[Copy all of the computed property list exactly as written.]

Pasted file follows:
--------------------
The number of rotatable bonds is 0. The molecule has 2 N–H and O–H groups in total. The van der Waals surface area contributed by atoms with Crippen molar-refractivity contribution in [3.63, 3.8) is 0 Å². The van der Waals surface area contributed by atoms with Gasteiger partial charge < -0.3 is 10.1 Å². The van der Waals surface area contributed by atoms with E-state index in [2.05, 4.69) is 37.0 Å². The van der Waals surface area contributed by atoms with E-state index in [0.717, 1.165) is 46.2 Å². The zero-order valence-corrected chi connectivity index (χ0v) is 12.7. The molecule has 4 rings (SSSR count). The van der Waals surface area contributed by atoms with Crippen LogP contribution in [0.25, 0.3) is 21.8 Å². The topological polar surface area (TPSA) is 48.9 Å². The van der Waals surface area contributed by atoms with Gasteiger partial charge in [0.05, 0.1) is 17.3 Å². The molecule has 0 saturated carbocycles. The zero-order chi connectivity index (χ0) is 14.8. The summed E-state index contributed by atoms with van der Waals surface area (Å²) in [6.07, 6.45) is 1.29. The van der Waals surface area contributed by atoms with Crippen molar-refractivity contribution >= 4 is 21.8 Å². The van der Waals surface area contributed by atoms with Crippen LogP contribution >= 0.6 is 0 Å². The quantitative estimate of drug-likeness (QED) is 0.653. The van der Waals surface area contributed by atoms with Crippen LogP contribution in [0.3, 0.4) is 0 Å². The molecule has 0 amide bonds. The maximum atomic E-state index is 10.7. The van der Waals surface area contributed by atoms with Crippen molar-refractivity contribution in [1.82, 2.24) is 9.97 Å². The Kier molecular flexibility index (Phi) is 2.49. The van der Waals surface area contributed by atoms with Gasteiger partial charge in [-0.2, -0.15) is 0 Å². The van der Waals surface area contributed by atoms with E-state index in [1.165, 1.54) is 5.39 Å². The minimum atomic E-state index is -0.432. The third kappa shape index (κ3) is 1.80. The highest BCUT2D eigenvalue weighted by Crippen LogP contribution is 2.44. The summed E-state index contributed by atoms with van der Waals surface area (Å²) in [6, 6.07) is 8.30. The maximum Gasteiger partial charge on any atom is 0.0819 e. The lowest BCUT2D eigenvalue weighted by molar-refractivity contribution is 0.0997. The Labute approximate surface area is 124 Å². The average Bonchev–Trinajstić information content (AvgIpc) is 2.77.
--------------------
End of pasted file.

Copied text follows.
The number of rotatable bonds is 0. The molecule has 2 N–H and O–H groups in total. The van der Waals surface area contributed by atoms with Crippen molar-refractivity contribution in [3.63, 3.8) is 0 Å². The van der Waals surface area contributed by atoms with Gasteiger partial charge < -0.3 is 10.1 Å². The van der Waals surface area contributed by atoms with E-state index in [2.05, 4.69) is 37.0 Å². The van der Waals surface area contributed by atoms with E-state index in [0.717, 1.165) is 46.2 Å². The zero-order valence-corrected chi connectivity index (χ0v) is 12.7. The molecule has 4 rings (SSSR count). The van der Waals surface area contributed by atoms with Crippen LogP contribution in [0.25, 0.3) is 21.8 Å². The topological polar surface area (TPSA) is 48.9 Å². The van der Waals surface area contributed by atoms with Gasteiger partial charge in [0.05, 0.1) is 17.3 Å². The molecule has 0 saturated carbocycles. The zero-order chi connectivity index (χ0) is 14.8. The summed E-state index contributed by atoms with van der Waals surface area (Å²) in [6.07, 6.45) is 1.29. The van der Waals surface area contributed by atoms with Crippen molar-refractivity contribution >= 4 is 21.8 Å². The van der Waals surface area contributed by atoms with Crippen LogP contribution >= 0.6 is 0 Å². The quantitative estimate of drug-likeness (QED) is 0.653. The van der Waals surface area contributed by atoms with Crippen LogP contribution in [0.3, 0.4) is 0 Å². The molecule has 0 amide bonds. The maximum atomic E-state index is 10.7. The van der Waals surface area contributed by atoms with Crippen molar-refractivity contribution in [1.82, 2.24) is 9.97 Å². The Kier molecular flexibility index (Phi) is 2.49. The van der Waals surface area contributed by atoms with Gasteiger partial charge in [-0.2, -0.15) is 0 Å². The van der Waals surface area contributed by atoms with E-state index in [1.165, 1.54) is 5.39 Å². The minimum atomic E-state index is -0.432. The third kappa shape index (κ3) is 1.80. The highest BCUT2D eigenvalue weighted by Crippen LogP contribution is 2.44. The summed E-state index contributed by atoms with van der Waals surface area (Å²) in [6, 6.07) is 8.30. The maximum Gasteiger partial charge on any atom is 0.0819 e. The lowest BCUT2D eigenvalue weighted by molar-refractivity contribution is 0.0997. The Labute approximate surface area is 124 Å². The average Bonchev–Trinajstić information content (AvgIpc) is 2.77.